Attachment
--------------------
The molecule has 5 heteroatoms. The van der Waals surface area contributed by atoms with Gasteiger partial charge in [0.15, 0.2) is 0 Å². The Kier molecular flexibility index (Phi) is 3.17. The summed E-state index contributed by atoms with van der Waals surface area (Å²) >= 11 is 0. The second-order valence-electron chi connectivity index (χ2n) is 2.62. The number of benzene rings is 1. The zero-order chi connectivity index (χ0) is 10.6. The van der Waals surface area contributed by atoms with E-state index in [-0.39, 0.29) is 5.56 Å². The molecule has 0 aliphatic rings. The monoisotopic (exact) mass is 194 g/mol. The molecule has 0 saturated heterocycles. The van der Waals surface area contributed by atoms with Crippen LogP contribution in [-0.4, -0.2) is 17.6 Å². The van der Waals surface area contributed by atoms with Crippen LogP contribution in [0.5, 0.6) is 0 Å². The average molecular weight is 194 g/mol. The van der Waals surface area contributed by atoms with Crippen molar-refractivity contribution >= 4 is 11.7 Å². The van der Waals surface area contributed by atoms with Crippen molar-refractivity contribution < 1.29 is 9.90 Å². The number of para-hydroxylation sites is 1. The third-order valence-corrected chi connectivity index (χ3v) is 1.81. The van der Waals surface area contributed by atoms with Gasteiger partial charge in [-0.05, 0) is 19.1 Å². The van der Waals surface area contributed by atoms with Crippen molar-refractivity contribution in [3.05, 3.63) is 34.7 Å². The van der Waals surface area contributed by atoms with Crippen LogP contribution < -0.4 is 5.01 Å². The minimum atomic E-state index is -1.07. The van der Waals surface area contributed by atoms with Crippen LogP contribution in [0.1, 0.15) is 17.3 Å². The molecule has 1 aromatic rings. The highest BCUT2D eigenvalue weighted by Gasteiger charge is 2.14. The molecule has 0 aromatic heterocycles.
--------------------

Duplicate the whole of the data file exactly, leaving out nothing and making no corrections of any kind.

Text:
The molecule has 5 heteroatoms. The van der Waals surface area contributed by atoms with Gasteiger partial charge in [0.15, 0.2) is 0 Å². The Kier molecular flexibility index (Phi) is 3.17. The summed E-state index contributed by atoms with van der Waals surface area (Å²) >= 11 is 0. The second-order valence-electron chi connectivity index (χ2n) is 2.62. The number of benzene rings is 1. The zero-order chi connectivity index (χ0) is 10.6. The van der Waals surface area contributed by atoms with E-state index in [-0.39, 0.29) is 5.56 Å². The molecule has 0 aliphatic rings. The monoisotopic (exact) mass is 194 g/mol. The molecule has 0 saturated heterocycles. The van der Waals surface area contributed by atoms with Crippen LogP contribution in [-0.4, -0.2) is 17.6 Å². The van der Waals surface area contributed by atoms with Crippen LogP contribution in [0.5, 0.6) is 0 Å². The average molecular weight is 194 g/mol. The van der Waals surface area contributed by atoms with Crippen molar-refractivity contribution >= 4 is 11.7 Å². The van der Waals surface area contributed by atoms with Crippen molar-refractivity contribution < 1.29 is 9.90 Å². The number of para-hydroxylation sites is 1. The third-order valence-corrected chi connectivity index (χ3v) is 1.81. The van der Waals surface area contributed by atoms with Gasteiger partial charge in [-0.05, 0) is 19.1 Å². The van der Waals surface area contributed by atoms with Crippen molar-refractivity contribution in [3.05, 3.63) is 34.7 Å². The van der Waals surface area contributed by atoms with Crippen LogP contribution < -0.4 is 5.01 Å². The minimum atomic E-state index is -1.07. The van der Waals surface area contributed by atoms with Crippen LogP contribution in [0.1, 0.15) is 17.3 Å². The molecule has 1 aromatic rings. The highest BCUT2D eigenvalue weighted by Gasteiger charge is 2.14. The molecule has 0 aromatic heterocycles.